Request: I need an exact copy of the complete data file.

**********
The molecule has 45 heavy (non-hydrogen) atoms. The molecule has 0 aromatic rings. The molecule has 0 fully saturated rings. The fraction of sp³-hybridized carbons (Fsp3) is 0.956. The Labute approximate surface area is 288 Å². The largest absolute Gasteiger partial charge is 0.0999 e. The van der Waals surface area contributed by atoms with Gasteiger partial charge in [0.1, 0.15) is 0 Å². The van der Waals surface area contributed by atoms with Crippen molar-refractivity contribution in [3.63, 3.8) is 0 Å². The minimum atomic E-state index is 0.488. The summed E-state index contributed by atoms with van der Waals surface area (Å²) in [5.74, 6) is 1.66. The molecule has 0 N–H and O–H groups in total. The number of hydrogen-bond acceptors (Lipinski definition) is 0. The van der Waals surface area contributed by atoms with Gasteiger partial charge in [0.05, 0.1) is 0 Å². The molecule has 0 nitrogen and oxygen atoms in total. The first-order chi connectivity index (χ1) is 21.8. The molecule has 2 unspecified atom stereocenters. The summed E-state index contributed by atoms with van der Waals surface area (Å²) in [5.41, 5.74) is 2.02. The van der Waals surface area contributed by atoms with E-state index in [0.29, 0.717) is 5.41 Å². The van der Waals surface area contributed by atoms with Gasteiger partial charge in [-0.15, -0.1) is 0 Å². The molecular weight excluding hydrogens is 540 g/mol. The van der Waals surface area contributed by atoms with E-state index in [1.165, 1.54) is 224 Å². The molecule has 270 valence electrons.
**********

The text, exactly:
The molecule has 45 heavy (non-hydrogen) atoms. The molecule has 0 aromatic rings. The molecule has 0 fully saturated rings. The fraction of sp³-hybridized carbons (Fsp3) is 0.956. The Labute approximate surface area is 288 Å². The largest absolute Gasteiger partial charge is 0.0999 e. The van der Waals surface area contributed by atoms with Gasteiger partial charge in [0.1, 0.15) is 0 Å². The van der Waals surface area contributed by atoms with Crippen molar-refractivity contribution in [3.63, 3.8) is 0 Å². The minimum atomic E-state index is 0.488. The summed E-state index contributed by atoms with van der Waals surface area (Å²) in [5.74, 6) is 1.66. The molecule has 0 N–H and O–H groups in total. The number of hydrogen-bond acceptors (Lipinski definition) is 0. The van der Waals surface area contributed by atoms with Gasteiger partial charge in [0.05, 0.1) is 0 Å². The molecule has 0 nitrogen and oxygen atoms in total. The first-order chi connectivity index (χ1) is 21.8. The molecule has 2 unspecified atom stereocenters. The summed E-state index contributed by atoms with van der Waals surface area (Å²) in [5.41, 5.74) is 2.02. The van der Waals surface area contributed by atoms with E-state index in [0.29, 0.717) is 5.41 Å². The van der Waals surface area contributed by atoms with Gasteiger partial charge in [-0.15, -0.1) is 0 Å². The molecular weight excluding hydrogens is 540 g/mol. The van der Waals surface area contributed by atoms with E-state index in [1.165, 1.54) is 224 Å². The molecule has 270 valence electrons.